Here are two things that we really enjoyed while our friends were here last weekend and that we rarely have. Oh, we have cheese and wine all right, but not these particular ones.
I wrote about the Cheverny wine appellation a few weeks ago, and Walt has been posting some pictures of the château de Cheverny this week, here and here. The red wines of Cheverny (20 miles north of Saint-Aignan) are made from a blend of Pinot Noir and Gamay grapes, whereas the reds around Saint-Aignan are either Gamay, Cabernet Franc, or Côt (Malbec), with some blends of those varietals.
Cheverny wines went through a long phase when quality was poor, as did Touraine wines in general, after the phylloxera epidemic wiped out the vines in the 19th century. In the 20th century, all these vineyards starting making a comeback, with university-trained winemakers improving the methods used and the grape varietals grown here.
Our local cheeses are made with goat's milk and are very good. But they are very different from the cow's milk cheese called Époisses, made in Burgundy in a village of the same name. The village of Époisses is near the town called Semur-en-Auxois, and I've been told that it is very pretty and worth the trip if you like the cheese, but I've never been there.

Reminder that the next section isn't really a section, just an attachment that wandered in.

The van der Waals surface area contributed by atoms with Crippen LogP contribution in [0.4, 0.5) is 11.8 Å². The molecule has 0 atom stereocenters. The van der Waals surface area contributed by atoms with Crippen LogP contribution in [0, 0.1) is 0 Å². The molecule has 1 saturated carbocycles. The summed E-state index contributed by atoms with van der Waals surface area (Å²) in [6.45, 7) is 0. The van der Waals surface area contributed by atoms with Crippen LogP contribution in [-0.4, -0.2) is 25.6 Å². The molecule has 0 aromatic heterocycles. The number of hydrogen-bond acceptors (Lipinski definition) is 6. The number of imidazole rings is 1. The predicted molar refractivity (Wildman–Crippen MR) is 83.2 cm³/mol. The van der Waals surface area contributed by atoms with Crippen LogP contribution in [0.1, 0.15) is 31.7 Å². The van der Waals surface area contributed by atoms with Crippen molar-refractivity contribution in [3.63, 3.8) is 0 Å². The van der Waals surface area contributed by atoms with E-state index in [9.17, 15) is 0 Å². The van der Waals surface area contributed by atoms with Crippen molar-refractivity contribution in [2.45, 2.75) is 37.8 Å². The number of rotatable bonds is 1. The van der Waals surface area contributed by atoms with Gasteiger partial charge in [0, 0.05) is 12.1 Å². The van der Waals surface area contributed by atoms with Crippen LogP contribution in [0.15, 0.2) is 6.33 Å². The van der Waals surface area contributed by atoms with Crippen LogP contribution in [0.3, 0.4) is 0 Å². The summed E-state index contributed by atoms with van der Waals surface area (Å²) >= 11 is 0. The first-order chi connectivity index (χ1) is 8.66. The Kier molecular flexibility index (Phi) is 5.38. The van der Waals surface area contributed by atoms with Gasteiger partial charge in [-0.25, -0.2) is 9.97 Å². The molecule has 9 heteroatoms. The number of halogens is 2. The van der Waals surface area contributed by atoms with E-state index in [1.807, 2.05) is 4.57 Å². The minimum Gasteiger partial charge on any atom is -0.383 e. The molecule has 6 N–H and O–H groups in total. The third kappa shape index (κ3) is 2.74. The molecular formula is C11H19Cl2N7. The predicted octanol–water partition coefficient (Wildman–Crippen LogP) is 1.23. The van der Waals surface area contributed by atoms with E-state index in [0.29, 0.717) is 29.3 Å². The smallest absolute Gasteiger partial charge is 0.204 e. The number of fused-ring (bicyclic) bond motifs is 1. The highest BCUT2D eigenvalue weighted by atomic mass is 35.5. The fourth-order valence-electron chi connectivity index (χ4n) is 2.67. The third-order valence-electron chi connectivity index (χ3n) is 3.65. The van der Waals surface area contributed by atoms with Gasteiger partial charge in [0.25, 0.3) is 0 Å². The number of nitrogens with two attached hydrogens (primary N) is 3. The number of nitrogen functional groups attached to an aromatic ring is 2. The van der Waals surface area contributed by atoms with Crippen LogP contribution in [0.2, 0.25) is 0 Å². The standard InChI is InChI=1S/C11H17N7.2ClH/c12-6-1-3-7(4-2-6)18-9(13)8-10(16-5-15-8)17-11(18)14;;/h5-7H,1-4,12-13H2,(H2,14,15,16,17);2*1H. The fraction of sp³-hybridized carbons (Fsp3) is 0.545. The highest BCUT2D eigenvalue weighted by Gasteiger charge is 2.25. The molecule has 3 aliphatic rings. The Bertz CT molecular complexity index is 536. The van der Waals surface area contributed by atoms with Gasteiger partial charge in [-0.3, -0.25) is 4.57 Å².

During its affinage or ripening, each round of Époisses cheese is rubbed daily with brandy made from the grape skins left after the juice is pressed out for making wine. The brandy is called marc de Bourgogne. The crust on Époisses cheese has an orangey color that is natural, and the cheese has a strong smell and taste that you either like or you don't. I do, and it's pretty much my friends' favorite French cheese.
According to Wikipedia, Époisses cheese was first made in the 16th century by Cistercian monks. It was granted an A.O.C. (appellation d'origine contrôlée) in 1991, so if it's called Époisses you know it's the real thing. Production is about 1100 tons a year, using 16 million gallons of locally produced cow's milk.